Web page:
A U.S.-based Volkswagen executive who supervised emissions issues was sentenced to seven years in jail and fined $400,000 by a judge on Wednesday for his role in a diesel emissions scandal that has actually cost the automaker about $30 billion.
The prison sentence and fine for the executive, Oliver Schmidt, were the highest possible under a plea deal in August the German national made with prosecutors after confessing to charges of conspiring to misinform US regulators and breach clean-air laws.
“It is my viewpoint that you are an essential conspirator in this plan to defraud the United States,” U.S. District Judge Sean Cox of Detroit informed Schmidt in court. “You saw this as your opportunity to shine … and climb the corporate ladder at Volkswagen.”
Schmidt checked out a written statement in court acknowledging his guilt and broke down when talking his family’s sacrifices on his behalf since his arrest in January.
“I made bad decisions and for that I am sorry,” he stated.
U.S. Department of Justice trial attorney Benjamin Singer debated in court that Schmidt was “part of the decision making process” at the automaker to conceal a plan to fake automobile emissions results and had opportunities tell regulators the reality.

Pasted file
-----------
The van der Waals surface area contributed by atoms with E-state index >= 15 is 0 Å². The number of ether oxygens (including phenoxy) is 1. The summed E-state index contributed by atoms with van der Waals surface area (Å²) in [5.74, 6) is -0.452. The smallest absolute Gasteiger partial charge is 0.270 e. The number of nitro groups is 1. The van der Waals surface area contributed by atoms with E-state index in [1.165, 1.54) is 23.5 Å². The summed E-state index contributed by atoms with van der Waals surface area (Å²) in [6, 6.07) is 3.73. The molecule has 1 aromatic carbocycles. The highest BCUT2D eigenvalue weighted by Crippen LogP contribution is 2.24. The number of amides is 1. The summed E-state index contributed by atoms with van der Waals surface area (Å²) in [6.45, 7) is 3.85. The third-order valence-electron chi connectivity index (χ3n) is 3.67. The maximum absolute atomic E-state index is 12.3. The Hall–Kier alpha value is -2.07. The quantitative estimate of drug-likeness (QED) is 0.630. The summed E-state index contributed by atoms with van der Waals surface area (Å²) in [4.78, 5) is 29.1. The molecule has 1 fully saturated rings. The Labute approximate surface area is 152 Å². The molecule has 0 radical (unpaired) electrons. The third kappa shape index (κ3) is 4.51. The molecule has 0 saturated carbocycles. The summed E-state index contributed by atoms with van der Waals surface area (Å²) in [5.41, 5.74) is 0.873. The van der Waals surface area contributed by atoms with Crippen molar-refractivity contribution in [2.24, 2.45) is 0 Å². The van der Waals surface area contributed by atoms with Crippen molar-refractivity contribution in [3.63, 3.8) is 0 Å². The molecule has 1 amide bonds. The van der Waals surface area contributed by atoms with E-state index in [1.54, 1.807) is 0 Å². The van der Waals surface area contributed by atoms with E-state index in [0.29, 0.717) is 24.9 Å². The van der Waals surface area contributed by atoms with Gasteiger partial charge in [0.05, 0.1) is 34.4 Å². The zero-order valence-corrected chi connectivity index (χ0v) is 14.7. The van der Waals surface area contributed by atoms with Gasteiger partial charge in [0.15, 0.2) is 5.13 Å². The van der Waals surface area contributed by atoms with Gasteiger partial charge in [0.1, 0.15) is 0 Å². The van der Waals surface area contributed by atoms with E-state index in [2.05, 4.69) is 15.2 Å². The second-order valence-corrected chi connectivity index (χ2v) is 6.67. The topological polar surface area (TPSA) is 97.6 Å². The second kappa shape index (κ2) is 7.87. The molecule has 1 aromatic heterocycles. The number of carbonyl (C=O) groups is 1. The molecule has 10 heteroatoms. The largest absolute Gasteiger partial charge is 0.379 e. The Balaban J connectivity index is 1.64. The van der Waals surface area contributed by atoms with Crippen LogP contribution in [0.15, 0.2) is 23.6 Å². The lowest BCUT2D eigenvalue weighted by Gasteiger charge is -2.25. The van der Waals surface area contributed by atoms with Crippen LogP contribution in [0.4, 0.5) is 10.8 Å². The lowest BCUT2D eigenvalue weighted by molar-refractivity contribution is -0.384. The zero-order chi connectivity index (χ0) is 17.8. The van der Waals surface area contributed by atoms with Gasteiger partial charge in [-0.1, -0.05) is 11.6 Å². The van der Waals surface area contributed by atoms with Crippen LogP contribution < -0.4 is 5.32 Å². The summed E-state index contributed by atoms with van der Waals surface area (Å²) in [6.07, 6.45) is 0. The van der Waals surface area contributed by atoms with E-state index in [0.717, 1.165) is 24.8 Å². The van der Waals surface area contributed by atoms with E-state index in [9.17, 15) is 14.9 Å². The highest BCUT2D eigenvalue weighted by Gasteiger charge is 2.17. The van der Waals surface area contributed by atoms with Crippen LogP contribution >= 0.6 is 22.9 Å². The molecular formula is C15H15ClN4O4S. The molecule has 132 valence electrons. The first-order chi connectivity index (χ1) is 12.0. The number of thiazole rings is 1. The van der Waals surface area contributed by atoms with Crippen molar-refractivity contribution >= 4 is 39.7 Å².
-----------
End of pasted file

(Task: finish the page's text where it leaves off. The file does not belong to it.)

“Each time he opted to lie,” Singer stated.
In March, Volkswagen pleaded guilty to three felony counts under a plea agreement to deal with U.S. charges that it set up secret software in vehicles in order to evade emissions tests.
U.S. prosecutors have charged 8 present and previous Volkswagen executives. Six of those remain at large.
Volkswagen rebounded from the scandal during the last year. CEO Matthias Mueller last month expected record deliveries of vehicles for the company in 2017, and the Volkswagen automobile brand has stated it expects record deliveries for this year, and raised its midterm revenue outlook.